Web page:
The Jewish minority had already been demonized by church and state, so they were an easy scapegoat. They also fared better than the general population, possibly due to their dietary and religious practices or the fact many were confined in walled ghettos. Their lower death rates, however, fueled suspicions they were behind the pandemic, and many Jews who survived the plague were then massacred in pogroms.

We should not dismiss conspiracy theories as mere craziness. Conspiracy theories produce anger, and anger moves quickly from words into actions; verbal insults often result in physical attacks. It is, therefore, our responsibility to speak up against these lies and point people to reliable sources of information.

Flattening the Curve

While seeking to flatten the curve of the coronavirus, we must do the same with the pandemic of anti-Semitism. It is a deadly virus that poisons hearts and minds, eventually destroying those it infects along with those they hate.

We must take the necessary steps to identify and isolate it, protect others from becoming infected, and develop educational “vaccines” against it in our churches, schools, and society.  

by Susan Michael, ICEJ USA Director, creator of Israel Answers, and the American Christian Leaders for Israel (ACLI) network

Article originally published April 2020 and was updated in July 2020 to reflect controversy regarding CDC handling of the coronavirus. 


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Does Christian Anti-Semitism Exist?

Many Evangelical Christians will argue that there is no such thing as “Christian anti-Semitism.” For them, it is a contradiction of terms—an oxymoron. They do not believe a “true” Christian can be anti-Semitic. Unfortunately, history has proven otherwise.

Jews and Christians have had a history of contentious relations. What started in the first century as an internal squabble among Jews over the messiahship of Jesus became a split into two separate religions, both struggling to differentiate from the other and survive under brutal Roman rule. Once Christianity became the official state religion of the Roman Empire in the fourth century, anti-Jewish theology paved the way for degrading laws and state-sanctioned persecutions, ghettos, and expulsions.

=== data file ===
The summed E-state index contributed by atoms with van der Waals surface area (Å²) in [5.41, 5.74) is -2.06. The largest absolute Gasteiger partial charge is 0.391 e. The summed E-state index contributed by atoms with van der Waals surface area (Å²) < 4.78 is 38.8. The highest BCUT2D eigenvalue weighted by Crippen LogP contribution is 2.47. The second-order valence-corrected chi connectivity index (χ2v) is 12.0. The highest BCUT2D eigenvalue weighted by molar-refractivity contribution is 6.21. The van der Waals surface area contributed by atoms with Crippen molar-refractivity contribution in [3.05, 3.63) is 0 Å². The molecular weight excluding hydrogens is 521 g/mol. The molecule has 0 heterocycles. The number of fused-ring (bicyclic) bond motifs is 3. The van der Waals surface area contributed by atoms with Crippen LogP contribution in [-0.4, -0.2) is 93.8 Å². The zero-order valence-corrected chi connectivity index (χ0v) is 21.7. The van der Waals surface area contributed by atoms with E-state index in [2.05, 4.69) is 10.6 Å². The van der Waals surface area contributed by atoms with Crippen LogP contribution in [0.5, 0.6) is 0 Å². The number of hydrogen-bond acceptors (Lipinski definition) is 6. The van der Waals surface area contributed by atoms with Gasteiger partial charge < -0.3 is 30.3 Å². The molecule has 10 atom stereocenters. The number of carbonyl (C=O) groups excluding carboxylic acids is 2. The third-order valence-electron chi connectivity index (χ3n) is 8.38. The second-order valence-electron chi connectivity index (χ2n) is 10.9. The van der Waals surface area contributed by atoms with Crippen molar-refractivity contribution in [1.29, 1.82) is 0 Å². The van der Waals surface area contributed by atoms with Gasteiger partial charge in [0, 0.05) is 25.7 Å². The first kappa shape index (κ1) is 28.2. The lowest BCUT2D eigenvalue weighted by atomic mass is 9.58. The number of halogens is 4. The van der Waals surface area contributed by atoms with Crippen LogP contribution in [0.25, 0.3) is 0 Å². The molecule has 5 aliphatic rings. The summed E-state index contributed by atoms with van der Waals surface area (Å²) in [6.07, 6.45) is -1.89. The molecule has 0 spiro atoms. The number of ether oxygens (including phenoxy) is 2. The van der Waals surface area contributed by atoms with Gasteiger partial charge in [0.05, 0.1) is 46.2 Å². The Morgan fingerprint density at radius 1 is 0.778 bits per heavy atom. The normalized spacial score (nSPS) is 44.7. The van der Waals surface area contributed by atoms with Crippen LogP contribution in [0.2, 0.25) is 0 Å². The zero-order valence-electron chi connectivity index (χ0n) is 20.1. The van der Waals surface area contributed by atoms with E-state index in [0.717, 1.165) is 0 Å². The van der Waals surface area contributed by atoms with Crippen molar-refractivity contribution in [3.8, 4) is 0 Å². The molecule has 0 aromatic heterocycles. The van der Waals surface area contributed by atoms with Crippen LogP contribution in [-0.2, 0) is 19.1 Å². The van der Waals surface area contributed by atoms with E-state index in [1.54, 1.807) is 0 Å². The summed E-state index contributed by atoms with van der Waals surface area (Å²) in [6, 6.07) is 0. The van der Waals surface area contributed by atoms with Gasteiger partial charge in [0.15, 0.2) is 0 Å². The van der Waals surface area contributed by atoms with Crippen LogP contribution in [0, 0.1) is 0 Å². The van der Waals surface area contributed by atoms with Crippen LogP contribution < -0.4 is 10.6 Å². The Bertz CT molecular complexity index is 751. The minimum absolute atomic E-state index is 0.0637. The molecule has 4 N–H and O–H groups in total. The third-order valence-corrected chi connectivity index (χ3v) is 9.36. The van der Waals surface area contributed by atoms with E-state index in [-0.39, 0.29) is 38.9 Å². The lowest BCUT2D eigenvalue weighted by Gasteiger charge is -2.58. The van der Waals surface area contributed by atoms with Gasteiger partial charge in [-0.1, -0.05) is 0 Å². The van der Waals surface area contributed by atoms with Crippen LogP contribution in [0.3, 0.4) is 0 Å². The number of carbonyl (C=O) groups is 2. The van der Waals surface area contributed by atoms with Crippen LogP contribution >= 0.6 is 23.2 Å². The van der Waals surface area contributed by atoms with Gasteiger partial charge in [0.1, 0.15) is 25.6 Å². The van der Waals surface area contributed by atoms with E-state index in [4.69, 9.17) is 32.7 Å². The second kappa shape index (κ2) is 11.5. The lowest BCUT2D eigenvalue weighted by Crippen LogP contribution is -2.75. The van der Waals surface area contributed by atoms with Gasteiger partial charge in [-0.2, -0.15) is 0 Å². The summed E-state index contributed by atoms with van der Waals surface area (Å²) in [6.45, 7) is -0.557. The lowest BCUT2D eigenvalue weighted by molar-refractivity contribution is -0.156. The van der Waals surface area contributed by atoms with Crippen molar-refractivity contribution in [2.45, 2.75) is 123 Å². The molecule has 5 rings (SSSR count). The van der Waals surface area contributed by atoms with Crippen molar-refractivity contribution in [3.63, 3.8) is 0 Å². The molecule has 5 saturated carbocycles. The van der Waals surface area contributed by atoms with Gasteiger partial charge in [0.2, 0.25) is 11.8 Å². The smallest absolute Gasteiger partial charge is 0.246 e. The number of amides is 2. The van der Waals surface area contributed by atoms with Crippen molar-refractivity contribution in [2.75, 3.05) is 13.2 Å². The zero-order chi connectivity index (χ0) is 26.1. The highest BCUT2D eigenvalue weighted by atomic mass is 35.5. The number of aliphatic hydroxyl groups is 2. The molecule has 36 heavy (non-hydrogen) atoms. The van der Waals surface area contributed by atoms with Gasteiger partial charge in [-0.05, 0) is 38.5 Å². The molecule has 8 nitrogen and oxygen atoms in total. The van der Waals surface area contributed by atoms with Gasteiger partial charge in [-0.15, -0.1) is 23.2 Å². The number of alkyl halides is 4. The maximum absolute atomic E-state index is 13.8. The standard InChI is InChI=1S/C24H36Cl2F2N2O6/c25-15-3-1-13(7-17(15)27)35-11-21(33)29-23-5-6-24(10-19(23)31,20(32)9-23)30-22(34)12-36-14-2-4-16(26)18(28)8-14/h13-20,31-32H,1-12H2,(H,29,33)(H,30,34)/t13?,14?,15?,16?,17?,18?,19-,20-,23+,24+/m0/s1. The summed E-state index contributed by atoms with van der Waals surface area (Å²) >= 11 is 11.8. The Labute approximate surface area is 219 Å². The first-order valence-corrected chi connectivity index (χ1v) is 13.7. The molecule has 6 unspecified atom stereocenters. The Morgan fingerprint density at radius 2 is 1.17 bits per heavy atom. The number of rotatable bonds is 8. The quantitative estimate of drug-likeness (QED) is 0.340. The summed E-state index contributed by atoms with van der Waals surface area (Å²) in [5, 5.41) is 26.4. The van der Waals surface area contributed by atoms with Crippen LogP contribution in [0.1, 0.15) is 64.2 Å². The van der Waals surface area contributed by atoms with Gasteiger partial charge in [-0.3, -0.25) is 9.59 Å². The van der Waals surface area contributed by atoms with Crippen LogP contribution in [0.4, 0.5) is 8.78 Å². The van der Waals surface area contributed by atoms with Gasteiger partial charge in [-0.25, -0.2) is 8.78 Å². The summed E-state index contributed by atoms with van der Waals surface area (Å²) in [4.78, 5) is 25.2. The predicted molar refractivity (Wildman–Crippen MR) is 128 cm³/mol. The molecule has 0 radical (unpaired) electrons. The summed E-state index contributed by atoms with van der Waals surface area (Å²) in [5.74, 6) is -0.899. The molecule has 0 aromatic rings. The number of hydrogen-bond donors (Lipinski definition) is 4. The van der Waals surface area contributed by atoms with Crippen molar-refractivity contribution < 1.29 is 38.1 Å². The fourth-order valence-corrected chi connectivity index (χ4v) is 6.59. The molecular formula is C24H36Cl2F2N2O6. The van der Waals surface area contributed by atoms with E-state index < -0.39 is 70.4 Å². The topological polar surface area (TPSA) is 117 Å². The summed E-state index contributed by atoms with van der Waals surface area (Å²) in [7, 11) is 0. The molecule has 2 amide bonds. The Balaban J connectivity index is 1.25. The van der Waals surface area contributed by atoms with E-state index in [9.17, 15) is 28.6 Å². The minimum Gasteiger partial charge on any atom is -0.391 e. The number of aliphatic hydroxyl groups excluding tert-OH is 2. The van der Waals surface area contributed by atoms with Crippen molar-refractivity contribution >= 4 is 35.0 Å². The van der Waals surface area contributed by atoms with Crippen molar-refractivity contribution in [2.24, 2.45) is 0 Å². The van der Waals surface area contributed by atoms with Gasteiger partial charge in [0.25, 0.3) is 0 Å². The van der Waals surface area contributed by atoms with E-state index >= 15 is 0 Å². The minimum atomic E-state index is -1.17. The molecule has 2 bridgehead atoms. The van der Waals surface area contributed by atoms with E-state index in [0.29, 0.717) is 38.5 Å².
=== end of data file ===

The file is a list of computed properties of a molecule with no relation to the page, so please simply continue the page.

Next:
Centuries of this type of religiously motivated and state-empowered anti-Semitism prepared the way for the Nazi Holocaust. While Christianity did not cause the Holocaust, Christian anti-Judaism and the centuries of anti-Semitism it spawned made the Holocaust possible.

What Is Christian Anti-Semitism?

Let me be clear that Christianity is not anti-Semitic. Hundreds of millions of Bible-based Christians around the world today love Israel and the Jewish people. They understand that Christianity would not exist were it not for the Jewish people and their everlasting covenant with the God of Israel.

But the Bible can be used by twisted minds to say all sorts of things. Hateful people can interpret and quote Scripture in hateful ways and use it to support their anti-Semitic sentiments. When the Christian Scriptures are used by a professing Christian to denigrate the Jewish people and support anti-Semitic tropes and conspiracy theories, then it is referred to as Christian anti-Semitism.

What Is It Based On?

The theological foundation for Christian teaching against the Jewish people is what is known as replacement theology. Replacement theology posits that the Jews were cursed by God for their rejection of Jesus’ messianic credentials and therefore have been replaced by the church in the plans and purposes of God. Historically, this theology often led to the teaching of contempt for the Jews as “Christ-killers” and gave sanction to their maltreatment.

Where Is It Today?

Not everyone who holds to a form of replacement theology is anti-Semitic. Some theologians simply interpret the New Testament in this way—and therefore spiritualize much of the Old Testament to support it—but have absolutely no ill intent toward anyone. Many pastors hold replacement views as a theological assumption yet have never been taught the ramifications of such faulty hermeneutics required to support it.